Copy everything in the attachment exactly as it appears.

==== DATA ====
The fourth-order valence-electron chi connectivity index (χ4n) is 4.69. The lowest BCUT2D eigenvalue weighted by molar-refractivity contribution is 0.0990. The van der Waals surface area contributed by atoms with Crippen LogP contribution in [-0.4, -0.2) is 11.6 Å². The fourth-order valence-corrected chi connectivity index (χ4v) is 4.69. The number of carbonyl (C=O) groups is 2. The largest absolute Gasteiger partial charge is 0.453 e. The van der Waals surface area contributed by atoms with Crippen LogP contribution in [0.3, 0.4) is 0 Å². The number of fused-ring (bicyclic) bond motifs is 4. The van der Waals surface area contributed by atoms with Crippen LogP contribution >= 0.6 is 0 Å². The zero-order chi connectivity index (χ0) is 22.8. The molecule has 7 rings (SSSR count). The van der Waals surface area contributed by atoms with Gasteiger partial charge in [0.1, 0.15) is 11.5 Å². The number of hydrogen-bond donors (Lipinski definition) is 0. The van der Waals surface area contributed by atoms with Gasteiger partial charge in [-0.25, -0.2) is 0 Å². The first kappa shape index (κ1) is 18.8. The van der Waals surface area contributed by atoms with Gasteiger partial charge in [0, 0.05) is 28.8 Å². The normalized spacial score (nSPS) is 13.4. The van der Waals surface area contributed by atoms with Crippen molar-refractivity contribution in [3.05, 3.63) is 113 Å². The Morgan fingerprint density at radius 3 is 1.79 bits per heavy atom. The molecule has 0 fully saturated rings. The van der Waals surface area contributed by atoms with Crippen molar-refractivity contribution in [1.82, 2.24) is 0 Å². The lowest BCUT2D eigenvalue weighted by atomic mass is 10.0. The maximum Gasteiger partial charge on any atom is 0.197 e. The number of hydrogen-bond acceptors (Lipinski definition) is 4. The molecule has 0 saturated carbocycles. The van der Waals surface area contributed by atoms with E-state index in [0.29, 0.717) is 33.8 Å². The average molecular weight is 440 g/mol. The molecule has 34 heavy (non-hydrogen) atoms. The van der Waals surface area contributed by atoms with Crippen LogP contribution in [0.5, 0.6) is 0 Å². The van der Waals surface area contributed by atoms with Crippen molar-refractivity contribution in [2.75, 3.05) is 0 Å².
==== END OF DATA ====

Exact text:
The fourth-order valence-electron chi connectivity index (χ4n) is 4.69. The lowest BCUT2D eigenvalue weighted by molar-refractivity contribution is 0.0990. The van der Waals surface area contributed by atoms with Crippen LogP contribution in [-0.4, -0.2) is 11.6 Å². The fourth-order valence-corrected chi connectivity index (χ4v) is 4.69. The number of carbonyl (C=O) groups is 2. The largest absolute Gasteiger partial charge is 0.453 e. The van der Waals surface area contributed by atoms with Crippen LogP contribution in [0.3, 0.4) is 0 Å². The number of fused-ring (bicyclic) bond motifs is 4. The van der Waals surface area contributed by atoms with Crippen LogP contribution >= 0.6 is 0 Å². The zero-order chi connectivity index (χ0) is 22.8. The molecule has 7 rings (SSSR count). The van der Waals surface area contributed by atoms with Gasteiger partial charge in [0.1, 0.15) is 11.5 Å². The number of hydrogen-bond donors (Lipinski definition) is 0. The van der Waals surface area contributed by atoms with Gasteiger partial charge in [-0.25, -0.2) is 0 Å². The first kappa shape index (κ1) is 18.8. The van der Waals surface area contributed by atoms with Gasteiger partial charge in [0, 0.05) is 28.8 Å². The normalized spacial score (nSPS) is 13.4. The van der Waals surface area contributed by atoms with Crippen molar-refractivity contribution in [3.05, 3.63) is 113 Å². The Morgan fingerprint density at radius 3 is 1.79 bits per heavy atom. The molecule has 0 fully saturated rings. The van der Waals surface area contributed by atoms with Crippen molar-refractivity contribution in [1.82, 2.24) is 0 Å². The lowest BCUT2D eigenvalue weighted by atomic mass is 10.0. The maximum Gasteiger partial charge on any atom is 0.197 e. The number of hydrogen-bond acceptors (Lipinski definition) is 4. The molecule has 0 saturated carbocycles. The van der Waals surface area contributed by atoms with E-state index in [0.29, 0.717) is 33.8 Å². The average molecular weight is 440 g/mol. The molecule has 34 heavy (non-hydrogen) atoms. The van der Waals surface area contributed by atoms with Crippen LogP contribution in [0.5, 0.6) is 0 Å². The van der Waals surface area contributed by atoms with Crippen molar-refractivity contribution in [2.75, 3.05) is 0 Å².